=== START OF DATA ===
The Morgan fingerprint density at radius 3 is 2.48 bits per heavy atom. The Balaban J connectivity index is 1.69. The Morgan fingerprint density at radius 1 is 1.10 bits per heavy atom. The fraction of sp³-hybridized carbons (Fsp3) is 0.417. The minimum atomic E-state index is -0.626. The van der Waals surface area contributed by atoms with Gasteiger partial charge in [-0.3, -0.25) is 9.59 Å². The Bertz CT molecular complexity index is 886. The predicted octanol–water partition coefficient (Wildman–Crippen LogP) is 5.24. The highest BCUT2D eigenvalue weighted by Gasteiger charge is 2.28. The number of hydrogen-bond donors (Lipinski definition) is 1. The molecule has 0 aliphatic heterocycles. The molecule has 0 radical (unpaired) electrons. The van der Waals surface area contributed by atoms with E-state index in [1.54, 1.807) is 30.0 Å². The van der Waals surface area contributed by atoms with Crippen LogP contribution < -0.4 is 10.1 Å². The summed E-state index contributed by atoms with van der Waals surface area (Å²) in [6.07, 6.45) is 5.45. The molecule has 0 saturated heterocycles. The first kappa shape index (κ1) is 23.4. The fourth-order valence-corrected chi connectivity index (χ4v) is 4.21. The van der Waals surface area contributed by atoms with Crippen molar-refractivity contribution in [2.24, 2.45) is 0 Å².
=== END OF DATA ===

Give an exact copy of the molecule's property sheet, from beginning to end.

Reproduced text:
The Morgan fingerprint density at radius 3 is 2.48 bits per heavy atom. The Balaban J connectivity index is 1.69. The Morgan fingerprint density at radius 1 is 1.10 bits per heavy atom. The fraction of sp³-hybridized carbons (Fsp3) is 0.417. The minimum atomic E-state index is -0.626. The van der Waals surface area contributed by atoms with Gasteiger partial charge in [-0.3, -0.25) is 9.59 Å². The Bertz CT molecular complexity index is 886. The predicted octanol–water partition coefficient (Wildman–Crippen LogP) is 5.24. The highest BCUT2D eigenvalue weighted by Gasteiger charge is 2.28. The number of hydrogen-bond donors (Lipinski definition) is 1. The molecule has 0 aliphatic heterocycles. The molecule has 0 radical (unpaired) electrons. The van der Waals surface area contributed by atoms with E-state index in [1.54, 1.807) is 30.0 Å². The van der Waals surface area contributed by atoms with Crippen LogP contribution < -0.4 is 10.1 Å². The summed E-state index contributed by atoms with van der Waals surface area (Å²) in [6.07, 6.45) is 5.45. The molecule has 0 saturated heterocycles. The first kappa shape index (κ1) is 23.4. The fourth-order valence-corrected chi connectivity index (χ4v) is 4.21. The van der Waals surface area contributed by atoms with Crippen molar-refractivity contribution in [2.24, 2.45) is 0 Å².